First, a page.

We would prefer to keep your pages in Google’s index. If you wish to be reconsidered, please correct or remove all pages (may not be limited to the examples provided) that are outside our quality guidelines. One potential remedy is to contact your web host technical support for assistance. For more information about security for webmasters, see http://googlewebmastercentral.blogsp…-now-what.html. When such changes have been made, please visit https://www.google.com/webmasters/to…deration?hl=en to learn more and submit your site for reconsideration.

Sincerely, Google Search Quality Team

That one though, seems to be more about a hacked site than anything.

Getting a manual action revoked

Like I said off the top; good luck. These kinds of cases the website owners likely knows exactly what they've been up to unless there's a hacking situation as above. Google seemingly will take the harshest action on this kind of spam and even if you manage to get out of the manual action, there's going to be a trust scoring issue for some time to come (6-12 month minimum).

Avoid this penalty at all cost.

Paid Links – Onsite Unnatural Links

I really haven't seen a ton of these, but as I come across more, I shall post them. They might be rolled into the Pure Spam messages (above). Here's one I have though;

Google Webmaster Tools notice of detected unnatural links on [domain]!
We’ve detected that some or all of your pages are using techniques that are outside our quality guidelines, which are available here: http://www.google.com/support/webmasters/bin/answer.py?answer=35769&hl=en

Specifically, look for possibly artificial or unnatural links on your site pointing to other sites that could be intended to manipulate PageRank. For more information about our linking guidelines, visit http://www.google.com/support/webmasters/bin/answer.py?answer=66356&hl=en
We encourage you to make changes to your site so that it meets our quality guidelines. Once you’ve made these changes, please visit https://www.google.com/webmasters/tools/reconsideration?hl=en to submit your site for reconsideration in Google’s search results.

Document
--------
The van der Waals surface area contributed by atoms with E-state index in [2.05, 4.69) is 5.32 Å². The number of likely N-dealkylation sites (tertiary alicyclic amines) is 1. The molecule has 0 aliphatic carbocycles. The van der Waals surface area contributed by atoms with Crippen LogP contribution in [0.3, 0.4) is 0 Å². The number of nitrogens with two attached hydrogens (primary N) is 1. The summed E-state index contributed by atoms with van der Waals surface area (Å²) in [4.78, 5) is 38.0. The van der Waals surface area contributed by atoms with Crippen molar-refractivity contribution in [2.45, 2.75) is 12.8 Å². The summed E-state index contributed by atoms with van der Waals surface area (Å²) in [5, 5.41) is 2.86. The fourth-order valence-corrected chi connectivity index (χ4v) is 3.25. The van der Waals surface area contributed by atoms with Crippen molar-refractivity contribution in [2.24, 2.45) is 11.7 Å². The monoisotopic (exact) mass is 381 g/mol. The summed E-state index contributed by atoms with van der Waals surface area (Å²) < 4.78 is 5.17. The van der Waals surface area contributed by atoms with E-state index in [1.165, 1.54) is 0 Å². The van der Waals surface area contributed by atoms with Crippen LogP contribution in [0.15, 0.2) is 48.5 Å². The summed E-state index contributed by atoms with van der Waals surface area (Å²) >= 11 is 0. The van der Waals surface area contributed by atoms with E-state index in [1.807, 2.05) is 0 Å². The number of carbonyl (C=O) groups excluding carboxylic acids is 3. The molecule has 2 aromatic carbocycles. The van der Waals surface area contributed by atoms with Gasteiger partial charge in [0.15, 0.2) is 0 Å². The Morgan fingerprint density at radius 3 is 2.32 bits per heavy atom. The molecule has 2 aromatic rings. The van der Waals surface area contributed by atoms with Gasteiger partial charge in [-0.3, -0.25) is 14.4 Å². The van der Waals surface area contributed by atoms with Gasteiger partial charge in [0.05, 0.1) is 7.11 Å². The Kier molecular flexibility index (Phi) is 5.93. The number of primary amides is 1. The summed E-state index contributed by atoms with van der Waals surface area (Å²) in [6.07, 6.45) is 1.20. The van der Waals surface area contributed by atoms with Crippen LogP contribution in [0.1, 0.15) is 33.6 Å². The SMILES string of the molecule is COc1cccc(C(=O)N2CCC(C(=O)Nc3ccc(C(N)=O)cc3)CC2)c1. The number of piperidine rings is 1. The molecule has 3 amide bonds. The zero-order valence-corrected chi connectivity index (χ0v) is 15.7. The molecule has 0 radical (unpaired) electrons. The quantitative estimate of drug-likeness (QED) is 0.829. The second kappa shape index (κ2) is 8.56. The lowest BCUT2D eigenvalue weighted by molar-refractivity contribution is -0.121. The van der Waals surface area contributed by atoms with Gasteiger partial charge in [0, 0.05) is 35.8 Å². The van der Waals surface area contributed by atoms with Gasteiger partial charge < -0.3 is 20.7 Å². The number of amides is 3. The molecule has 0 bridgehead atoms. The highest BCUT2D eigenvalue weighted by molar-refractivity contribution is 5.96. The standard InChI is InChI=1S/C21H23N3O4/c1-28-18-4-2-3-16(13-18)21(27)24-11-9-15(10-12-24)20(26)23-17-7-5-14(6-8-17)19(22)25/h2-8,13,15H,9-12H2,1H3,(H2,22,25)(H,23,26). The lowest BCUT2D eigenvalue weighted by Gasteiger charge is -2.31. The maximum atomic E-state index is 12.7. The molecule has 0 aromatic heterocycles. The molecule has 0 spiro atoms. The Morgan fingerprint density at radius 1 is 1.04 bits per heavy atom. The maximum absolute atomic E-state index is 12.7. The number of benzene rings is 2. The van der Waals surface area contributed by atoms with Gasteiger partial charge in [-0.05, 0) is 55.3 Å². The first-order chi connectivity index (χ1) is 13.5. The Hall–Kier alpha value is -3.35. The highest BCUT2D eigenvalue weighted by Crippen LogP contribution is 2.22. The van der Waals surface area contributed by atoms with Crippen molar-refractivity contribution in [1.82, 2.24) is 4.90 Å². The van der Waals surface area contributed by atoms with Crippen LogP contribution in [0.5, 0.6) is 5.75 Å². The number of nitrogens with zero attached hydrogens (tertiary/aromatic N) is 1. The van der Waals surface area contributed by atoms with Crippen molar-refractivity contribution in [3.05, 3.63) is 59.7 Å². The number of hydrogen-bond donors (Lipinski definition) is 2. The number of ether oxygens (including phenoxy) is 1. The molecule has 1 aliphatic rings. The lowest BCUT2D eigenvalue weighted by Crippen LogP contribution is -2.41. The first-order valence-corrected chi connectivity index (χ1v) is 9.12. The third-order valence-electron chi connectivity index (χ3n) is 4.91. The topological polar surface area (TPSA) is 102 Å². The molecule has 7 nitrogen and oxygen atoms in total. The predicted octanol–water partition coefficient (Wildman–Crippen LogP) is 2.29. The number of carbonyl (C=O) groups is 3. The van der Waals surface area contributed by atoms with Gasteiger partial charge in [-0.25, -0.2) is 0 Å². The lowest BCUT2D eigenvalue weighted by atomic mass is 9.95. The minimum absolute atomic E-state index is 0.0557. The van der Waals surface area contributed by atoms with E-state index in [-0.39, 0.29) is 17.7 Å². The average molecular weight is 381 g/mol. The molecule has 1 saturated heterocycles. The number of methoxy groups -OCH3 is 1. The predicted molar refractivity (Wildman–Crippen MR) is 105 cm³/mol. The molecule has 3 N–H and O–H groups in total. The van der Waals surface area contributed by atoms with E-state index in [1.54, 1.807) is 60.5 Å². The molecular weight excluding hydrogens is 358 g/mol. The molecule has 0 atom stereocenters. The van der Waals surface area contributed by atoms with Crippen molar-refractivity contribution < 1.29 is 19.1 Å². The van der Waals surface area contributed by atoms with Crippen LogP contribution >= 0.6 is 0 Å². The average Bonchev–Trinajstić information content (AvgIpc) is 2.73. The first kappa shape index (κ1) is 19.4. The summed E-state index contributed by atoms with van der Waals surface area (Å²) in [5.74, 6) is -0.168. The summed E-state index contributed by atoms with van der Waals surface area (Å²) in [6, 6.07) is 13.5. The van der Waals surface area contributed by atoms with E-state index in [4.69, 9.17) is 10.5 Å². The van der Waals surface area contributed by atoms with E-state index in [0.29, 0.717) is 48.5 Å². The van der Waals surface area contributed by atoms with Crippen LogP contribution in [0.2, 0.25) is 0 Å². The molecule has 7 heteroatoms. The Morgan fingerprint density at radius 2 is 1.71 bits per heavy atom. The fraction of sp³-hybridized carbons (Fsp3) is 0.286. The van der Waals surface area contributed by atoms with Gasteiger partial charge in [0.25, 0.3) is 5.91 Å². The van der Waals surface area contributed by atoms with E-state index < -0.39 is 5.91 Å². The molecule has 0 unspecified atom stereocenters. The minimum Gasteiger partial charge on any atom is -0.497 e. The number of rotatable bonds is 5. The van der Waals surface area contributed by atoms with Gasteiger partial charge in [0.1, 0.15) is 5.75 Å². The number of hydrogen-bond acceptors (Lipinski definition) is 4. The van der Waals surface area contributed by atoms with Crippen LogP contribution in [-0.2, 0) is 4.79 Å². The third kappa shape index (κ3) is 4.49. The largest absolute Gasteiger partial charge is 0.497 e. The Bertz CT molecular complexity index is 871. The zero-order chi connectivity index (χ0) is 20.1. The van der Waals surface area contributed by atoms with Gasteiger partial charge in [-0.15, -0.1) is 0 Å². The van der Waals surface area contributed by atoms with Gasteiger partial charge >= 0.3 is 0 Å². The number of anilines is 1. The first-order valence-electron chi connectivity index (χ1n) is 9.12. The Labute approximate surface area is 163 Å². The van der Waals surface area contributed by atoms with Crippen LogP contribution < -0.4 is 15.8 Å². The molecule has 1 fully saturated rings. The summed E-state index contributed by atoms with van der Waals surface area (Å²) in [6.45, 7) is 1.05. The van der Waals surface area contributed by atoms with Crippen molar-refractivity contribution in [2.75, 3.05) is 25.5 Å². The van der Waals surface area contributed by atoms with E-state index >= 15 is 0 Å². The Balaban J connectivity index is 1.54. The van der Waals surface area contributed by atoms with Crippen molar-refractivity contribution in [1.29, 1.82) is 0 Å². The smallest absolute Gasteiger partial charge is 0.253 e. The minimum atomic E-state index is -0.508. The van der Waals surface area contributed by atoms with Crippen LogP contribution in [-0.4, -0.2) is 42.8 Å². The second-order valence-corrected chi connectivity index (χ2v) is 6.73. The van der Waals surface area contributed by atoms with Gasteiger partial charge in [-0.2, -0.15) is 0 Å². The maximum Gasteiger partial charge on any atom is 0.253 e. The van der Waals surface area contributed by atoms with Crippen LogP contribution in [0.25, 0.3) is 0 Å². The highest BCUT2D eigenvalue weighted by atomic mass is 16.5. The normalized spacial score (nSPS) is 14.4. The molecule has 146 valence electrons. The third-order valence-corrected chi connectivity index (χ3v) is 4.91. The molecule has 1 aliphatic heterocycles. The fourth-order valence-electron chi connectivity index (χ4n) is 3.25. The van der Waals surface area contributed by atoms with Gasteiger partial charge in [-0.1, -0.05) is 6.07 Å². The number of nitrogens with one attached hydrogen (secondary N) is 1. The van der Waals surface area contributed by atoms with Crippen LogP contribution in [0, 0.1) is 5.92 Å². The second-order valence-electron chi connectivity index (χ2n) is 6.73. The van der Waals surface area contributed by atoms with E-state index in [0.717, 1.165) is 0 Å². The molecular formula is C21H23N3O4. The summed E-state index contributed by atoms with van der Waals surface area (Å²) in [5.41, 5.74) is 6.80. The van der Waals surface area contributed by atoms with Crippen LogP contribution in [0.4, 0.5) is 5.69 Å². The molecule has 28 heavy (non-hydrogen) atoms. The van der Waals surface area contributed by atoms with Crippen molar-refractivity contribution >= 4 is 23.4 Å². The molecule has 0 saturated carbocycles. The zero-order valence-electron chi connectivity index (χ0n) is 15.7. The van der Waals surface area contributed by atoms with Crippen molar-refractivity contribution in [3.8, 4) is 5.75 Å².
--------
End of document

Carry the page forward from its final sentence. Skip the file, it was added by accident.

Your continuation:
Fairly straight forward.

Getting a manual action revoked

Pretty simple, remove the paid links or nofollow them, then file the reconsideration request. Will you come out unscathed? It's possible, but much like the pure spam, there might be some inherent trust loss

We'll see where it leads

As mentioned off the top, this post is sort of a record keeping exercise for me. As I come across more of these I shall add them to the page. While I don't think there's a TON to be learned along the way, it is always important to keep track of things. We're also posting some historic examples of replies to reconsideration requests, you can find that here.

The goal for these two posts (also see; ) was keep a bit of a record of various messages and replies that we can add to over time. We shall certainly set about putting something together as far as more detailed posts on dealing with the various manual spam penalties.

While I was writing this post Google came out with a new tool for checking to see if a domain has been penalized. You can read up on that over in this post.And more on the specifics of each in a series of videos from Google here.

Until next time... stay tuned...

More reading;

Tagged in: Forensics Google Penalty

Hi my name is Dave and I, am an algo-holic



I am an avid search geek that spends most of his time reading about and playing with search engines. My main passion has always been about the technical side of things from a strong perspective rooted in IR and related technologies.



Also hook up via

Comments

  • Guest
    Jennifer Sunday, 15 September 2013

    Google has marked a Dmoz link as unnatural by mistake so are there any manual actions happening or not? Is Google getting link wrong? A forum thread received some attention when a webmaster claimed that this happened to him. Eventually Google responded, not quite admitting a mistake, but not denying it either. What can we consider them? rare or Google is getting things wrong often?

Leave your comment

Guest Sunday, 20 April 2014

Recent Comments

Congrats guys. Keep on doing the same great work.

Alexandra Petean-Nicola
Hi Debi. Actually, its something that we mentioned a little in the long live chat we had on Humming...
Ammon Johns
Hi Dave. Kudos to a post which actually made some sense in the midst of all the crap shooting happen...
Bhavya
Already seeing a few optimizing for hummingbird posts with people talking utter shit, amazing how so...
Gareth
In the discussions I've read about Hummingbird there is a lot of emphasis on semantic search, the de...
Debi Davis
Please update your Flash Player to view content.
Restore Default Settings